OPINION: Messaging Wars Heat Up
Last week saw some significant milestones in the battle of the messaging platforms.
The morning of Symphony’s 2017 user conference, the Financial Times ran an article in which Bloomberg announced that would de-bundle its Enterprise IB messaging platform from the Bloomberg Terminal and offer a $10/month per user license, or half the price of a Symphony license.
The “thumb in the eye” from its competitor did not dampen the celebratory mood of the open-sourced messaging platform provider.
Over the two years since Symphony starting shipping its messaging platform, the upstart has gained approximately 235,000 paid subscribers. However, Symphony acknowledged that it only consider about 118,000 of its subscribers as “active” users, according to the FT.
Third-party application providers also took the opportunity to announce new and improved integration efforts with the messaging platform.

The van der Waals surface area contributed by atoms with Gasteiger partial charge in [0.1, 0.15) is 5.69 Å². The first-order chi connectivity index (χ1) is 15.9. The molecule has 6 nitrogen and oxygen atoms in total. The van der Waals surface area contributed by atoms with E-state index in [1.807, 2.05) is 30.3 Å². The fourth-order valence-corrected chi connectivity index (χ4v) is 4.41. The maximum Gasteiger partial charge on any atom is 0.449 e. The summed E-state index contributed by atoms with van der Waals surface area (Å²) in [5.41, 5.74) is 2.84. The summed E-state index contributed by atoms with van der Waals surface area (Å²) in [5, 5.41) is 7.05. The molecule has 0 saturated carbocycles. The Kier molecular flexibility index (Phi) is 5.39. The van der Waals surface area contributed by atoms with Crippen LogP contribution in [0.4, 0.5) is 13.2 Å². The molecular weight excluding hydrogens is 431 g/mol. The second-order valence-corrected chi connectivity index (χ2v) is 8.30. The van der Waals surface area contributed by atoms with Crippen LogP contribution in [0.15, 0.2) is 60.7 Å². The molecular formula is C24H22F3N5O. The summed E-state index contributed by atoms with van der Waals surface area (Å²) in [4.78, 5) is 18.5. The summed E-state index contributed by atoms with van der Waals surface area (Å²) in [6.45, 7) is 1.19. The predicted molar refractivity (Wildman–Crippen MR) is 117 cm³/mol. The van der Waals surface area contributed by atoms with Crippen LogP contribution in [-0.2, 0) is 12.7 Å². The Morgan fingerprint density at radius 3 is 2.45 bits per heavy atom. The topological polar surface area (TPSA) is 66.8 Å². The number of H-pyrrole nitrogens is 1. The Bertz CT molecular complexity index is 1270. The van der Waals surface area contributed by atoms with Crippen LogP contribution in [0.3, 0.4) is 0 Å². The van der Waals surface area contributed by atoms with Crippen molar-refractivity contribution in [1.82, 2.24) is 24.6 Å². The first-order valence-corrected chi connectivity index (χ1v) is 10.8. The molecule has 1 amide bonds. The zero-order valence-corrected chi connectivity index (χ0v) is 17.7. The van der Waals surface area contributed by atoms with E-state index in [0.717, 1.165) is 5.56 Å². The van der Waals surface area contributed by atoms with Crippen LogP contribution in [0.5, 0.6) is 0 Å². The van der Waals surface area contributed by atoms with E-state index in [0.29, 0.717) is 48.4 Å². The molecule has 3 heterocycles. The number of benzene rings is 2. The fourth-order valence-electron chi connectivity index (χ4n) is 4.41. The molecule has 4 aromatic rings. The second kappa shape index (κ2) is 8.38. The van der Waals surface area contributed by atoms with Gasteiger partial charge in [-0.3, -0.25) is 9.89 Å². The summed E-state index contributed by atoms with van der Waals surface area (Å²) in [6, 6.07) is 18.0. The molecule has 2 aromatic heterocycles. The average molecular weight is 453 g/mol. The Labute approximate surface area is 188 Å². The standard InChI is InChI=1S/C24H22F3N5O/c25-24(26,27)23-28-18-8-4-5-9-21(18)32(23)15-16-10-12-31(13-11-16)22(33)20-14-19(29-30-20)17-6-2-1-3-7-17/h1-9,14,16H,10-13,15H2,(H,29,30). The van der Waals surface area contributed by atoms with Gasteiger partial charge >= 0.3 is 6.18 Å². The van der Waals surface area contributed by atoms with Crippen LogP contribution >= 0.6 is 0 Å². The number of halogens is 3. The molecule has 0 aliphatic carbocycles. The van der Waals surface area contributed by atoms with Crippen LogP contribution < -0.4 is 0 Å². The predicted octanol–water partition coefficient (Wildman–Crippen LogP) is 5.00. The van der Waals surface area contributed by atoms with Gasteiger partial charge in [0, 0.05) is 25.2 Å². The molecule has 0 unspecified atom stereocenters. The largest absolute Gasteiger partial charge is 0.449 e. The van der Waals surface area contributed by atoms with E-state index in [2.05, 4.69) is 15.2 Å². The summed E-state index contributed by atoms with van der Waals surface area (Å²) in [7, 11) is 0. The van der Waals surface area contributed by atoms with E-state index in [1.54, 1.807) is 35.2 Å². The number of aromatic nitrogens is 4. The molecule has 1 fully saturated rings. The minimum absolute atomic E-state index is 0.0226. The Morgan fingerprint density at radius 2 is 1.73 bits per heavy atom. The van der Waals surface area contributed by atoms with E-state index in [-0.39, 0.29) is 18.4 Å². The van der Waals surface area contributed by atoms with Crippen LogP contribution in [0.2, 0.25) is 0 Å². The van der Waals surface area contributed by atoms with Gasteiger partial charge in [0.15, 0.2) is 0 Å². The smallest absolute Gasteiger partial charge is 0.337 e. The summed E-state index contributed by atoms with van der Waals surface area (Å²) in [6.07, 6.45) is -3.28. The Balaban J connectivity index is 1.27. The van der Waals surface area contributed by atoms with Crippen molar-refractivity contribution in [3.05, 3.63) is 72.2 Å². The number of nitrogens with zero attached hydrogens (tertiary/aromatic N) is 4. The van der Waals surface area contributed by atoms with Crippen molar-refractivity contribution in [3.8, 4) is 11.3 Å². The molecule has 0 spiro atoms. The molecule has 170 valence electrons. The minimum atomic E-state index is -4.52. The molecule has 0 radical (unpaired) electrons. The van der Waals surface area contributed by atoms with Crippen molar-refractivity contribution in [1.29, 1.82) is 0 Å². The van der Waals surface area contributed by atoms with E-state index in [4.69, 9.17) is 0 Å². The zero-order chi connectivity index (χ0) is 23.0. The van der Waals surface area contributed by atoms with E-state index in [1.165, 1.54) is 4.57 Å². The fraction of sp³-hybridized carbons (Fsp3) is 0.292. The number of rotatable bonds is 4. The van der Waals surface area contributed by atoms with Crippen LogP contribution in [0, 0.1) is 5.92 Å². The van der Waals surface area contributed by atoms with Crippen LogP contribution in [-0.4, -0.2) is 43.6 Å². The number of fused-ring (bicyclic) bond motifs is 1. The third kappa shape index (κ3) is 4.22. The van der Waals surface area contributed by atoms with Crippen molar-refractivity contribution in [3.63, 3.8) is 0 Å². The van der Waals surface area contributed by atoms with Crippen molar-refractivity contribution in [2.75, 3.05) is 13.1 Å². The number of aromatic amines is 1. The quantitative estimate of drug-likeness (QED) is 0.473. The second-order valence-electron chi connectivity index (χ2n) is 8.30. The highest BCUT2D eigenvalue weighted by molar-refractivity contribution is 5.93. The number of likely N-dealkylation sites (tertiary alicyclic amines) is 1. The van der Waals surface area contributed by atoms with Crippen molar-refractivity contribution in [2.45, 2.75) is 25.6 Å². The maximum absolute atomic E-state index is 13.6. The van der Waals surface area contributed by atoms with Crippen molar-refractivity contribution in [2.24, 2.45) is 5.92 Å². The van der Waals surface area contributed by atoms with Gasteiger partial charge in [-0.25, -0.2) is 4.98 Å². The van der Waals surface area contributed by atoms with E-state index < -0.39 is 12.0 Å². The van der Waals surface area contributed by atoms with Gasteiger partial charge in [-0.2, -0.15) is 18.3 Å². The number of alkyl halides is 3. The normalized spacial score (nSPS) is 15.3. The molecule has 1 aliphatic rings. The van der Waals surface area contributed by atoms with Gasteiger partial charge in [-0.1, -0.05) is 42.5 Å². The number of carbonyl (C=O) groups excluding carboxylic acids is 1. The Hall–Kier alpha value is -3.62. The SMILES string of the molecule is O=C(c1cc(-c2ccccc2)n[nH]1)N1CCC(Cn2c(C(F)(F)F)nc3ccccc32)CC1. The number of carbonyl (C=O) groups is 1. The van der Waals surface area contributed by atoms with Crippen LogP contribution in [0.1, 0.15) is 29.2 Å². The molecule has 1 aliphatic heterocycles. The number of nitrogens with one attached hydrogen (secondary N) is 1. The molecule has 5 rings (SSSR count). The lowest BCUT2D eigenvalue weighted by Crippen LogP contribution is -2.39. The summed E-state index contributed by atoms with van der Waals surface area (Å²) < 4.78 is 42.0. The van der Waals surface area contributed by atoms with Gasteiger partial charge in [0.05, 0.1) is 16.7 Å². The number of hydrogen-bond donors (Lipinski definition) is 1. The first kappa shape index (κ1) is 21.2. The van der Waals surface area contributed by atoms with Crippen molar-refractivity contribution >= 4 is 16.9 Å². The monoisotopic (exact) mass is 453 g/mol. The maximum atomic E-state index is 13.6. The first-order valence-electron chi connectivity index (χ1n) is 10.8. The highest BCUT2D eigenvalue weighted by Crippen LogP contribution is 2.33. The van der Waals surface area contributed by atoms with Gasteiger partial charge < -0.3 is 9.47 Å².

AOL bookended the conference by announing late last week that it would shutter its AOL Instant Messenger service on December 15 after its 20-year run. The news has left many in the financial services community looking for a replacement.
To call Bloomberg’s or Symphony’s offerings simple messaging platforms like AIM would be doing them a disservice. These are productivity platforms, not chat clients sitting on desktops. The use of “workflow” outnumbered “messaging” almost three-to-one during some of the panel discussions.
It raises a question though: How much does Wall Street know about developing productivity applications?
It sounds as if the industry is moving away from its core competency and straying into the world of general business applications.
Would it not make more sense instead of developing productivity platforms from scratch just leverage existing productivity platforms used across other industries and use your resources to tailor those platforms for your needs?
I doubt that the industry would be able to set up a project for a Wall Street-flavored customer relationship management platform as long as Salesforce.com is in the picture. Why do it for messaging?
However, I have been wrong before in underestimating fintech developers.
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